The main role of the kidney is to filter waste products from the blood before converting them into urine. But this process ceases for individuals who have kidney failure, causing waste to build up in their blood. Now, researchers have created a nanofiber mesh that they say could be a wearable and cheaper alternative to kidney dialysis.

Childhood nightmare frequency linked to psychotic experience risk

Frequent nightmares in childhood could indicate an increased risk of psychosis, according to research from the University of Warwick in the UK. The study authors have published their findings in the journal Sleep.It is very common for young children to have nightmares.

Alzheimer's biomarkers decrease as symptoms emerge

There is evidence that the brain changes associated with Alzheimer's disease begin many years before clinical symptoms like memory loss and mental decline emerge. With this in mind, biomarkers of these changes could be valuable ways to identify individuals at the "preclinical" stage, which is early enough for brain-preserving treatment to be effective.

High vitamin D levels may increase breast cancer survival

Past studies have claimed that vitamin D may reduce the risk of heart disease, bone fractures and even depression. Now, new research suggests that breast cancer patients with high levels of the vitamin in their blood are twice as likely to survive the disease than patients with low levels.The researchers, led by Prof. Cedric F.

Could global warming push malaria to higher elevations?

Each year, more than 300 million individuals are infected with malaria, a life-threatening blood disease caused by a parasite transmitted to humans by mosquitos. Whether malaria cases could be affected by warming climates has been a topic of debate, but now, researchers present the first evidence that the disease climbs to higher elevations during warmer years.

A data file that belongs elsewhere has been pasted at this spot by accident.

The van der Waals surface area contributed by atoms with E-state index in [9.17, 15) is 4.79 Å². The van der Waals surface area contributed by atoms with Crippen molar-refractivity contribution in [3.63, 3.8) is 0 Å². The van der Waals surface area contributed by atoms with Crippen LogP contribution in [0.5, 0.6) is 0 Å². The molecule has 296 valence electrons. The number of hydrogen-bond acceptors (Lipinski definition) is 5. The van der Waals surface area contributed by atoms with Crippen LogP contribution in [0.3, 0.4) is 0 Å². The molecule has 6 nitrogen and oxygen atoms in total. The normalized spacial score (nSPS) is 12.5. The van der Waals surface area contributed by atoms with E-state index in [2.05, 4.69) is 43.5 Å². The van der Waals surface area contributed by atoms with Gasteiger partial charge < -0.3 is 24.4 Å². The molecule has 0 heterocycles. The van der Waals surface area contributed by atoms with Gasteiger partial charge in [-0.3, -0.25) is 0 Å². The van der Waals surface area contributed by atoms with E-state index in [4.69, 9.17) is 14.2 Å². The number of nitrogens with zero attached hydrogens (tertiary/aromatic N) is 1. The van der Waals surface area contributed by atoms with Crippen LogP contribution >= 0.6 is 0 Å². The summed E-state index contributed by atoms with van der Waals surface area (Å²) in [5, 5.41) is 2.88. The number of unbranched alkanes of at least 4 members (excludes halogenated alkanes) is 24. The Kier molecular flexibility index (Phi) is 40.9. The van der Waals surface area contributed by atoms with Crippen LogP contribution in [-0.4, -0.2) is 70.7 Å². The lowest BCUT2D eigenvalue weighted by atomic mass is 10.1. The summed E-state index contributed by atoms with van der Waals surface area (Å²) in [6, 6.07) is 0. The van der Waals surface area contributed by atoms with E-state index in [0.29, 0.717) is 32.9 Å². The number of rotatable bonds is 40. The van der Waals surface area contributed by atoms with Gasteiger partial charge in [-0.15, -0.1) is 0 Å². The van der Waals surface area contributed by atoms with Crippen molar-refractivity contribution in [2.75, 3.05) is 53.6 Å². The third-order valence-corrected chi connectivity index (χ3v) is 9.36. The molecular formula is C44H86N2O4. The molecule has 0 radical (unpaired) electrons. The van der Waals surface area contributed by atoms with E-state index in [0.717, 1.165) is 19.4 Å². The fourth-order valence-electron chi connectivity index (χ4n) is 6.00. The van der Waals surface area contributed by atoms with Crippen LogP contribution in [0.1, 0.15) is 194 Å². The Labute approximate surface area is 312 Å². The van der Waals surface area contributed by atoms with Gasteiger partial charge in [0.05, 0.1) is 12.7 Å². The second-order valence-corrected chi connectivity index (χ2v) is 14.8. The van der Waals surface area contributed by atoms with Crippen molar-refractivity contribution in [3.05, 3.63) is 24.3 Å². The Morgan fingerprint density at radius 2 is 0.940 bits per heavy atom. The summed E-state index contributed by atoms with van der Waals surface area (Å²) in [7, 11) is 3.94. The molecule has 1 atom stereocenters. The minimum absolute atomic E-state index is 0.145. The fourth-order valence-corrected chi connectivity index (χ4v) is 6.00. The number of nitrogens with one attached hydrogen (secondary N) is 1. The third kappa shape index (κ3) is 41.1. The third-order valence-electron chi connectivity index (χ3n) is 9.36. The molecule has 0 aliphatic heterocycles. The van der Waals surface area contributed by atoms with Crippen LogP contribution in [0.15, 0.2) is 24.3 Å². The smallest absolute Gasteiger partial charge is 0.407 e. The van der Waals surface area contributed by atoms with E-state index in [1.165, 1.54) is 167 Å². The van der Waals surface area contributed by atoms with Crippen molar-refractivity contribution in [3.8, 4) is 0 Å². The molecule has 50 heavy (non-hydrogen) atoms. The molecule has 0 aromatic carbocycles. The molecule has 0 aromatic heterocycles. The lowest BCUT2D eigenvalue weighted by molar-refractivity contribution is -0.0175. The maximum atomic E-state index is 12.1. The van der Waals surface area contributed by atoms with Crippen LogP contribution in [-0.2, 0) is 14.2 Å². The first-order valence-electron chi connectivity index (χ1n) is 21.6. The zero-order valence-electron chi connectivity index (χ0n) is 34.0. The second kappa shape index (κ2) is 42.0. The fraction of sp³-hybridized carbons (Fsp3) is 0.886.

Sight-saving eye drops could replace injections

Drug treatments for diseases that cause blindness could be delivered by eye drops instead of uncomfortable and costly eye injections, say UK researchers. The team reports how it tested this innovation on animals in the nanotechnology journal Small.

Diagnosing Parkinson's earlier with ultra-high field MRI looks promising

Diagnosis of Parkinson's disease is not easy or straightforward: it can often be hard to distinguish from other diseases. Currently, clinicians have to rely on medical history and neurological examination, as there are no reliable radiologic techniques to aid in diagnosis.

New drug could reverse age-related cognitive decline

As we age, many of us may struggle to remember simple things, such as directions or what film we watched last night. But researchers from the University of Florida say they have discovered a drug that has the potential to reverse mild cognitive decline among older adults.This is according to a study recently published in the Journal of Neuroscience.The research team, including Prof.

Contact lenses recommended for babies after cataract surgery

It is standard for adults and children who undergo cataract surgery to be implanted with an artificial lens in their eye. But a clinical trial funded by the National Eye Institute suggests that the ideal treatment for infants should be surgery followed by the use of contact lenses for several years, and then an eventual lens implant.A cataract is a cloud on the lens of the eye.

WHO proposes to halve advised daily sugar intake

The World Health Organization has issued draft guidelines calling for a reduction of daily sugar intake to 5% of total daily calories in order to tackle public health problems, such as obesity and tooth decay.In recent years, there has been increasing concern regarding the consumption of "free" sugars.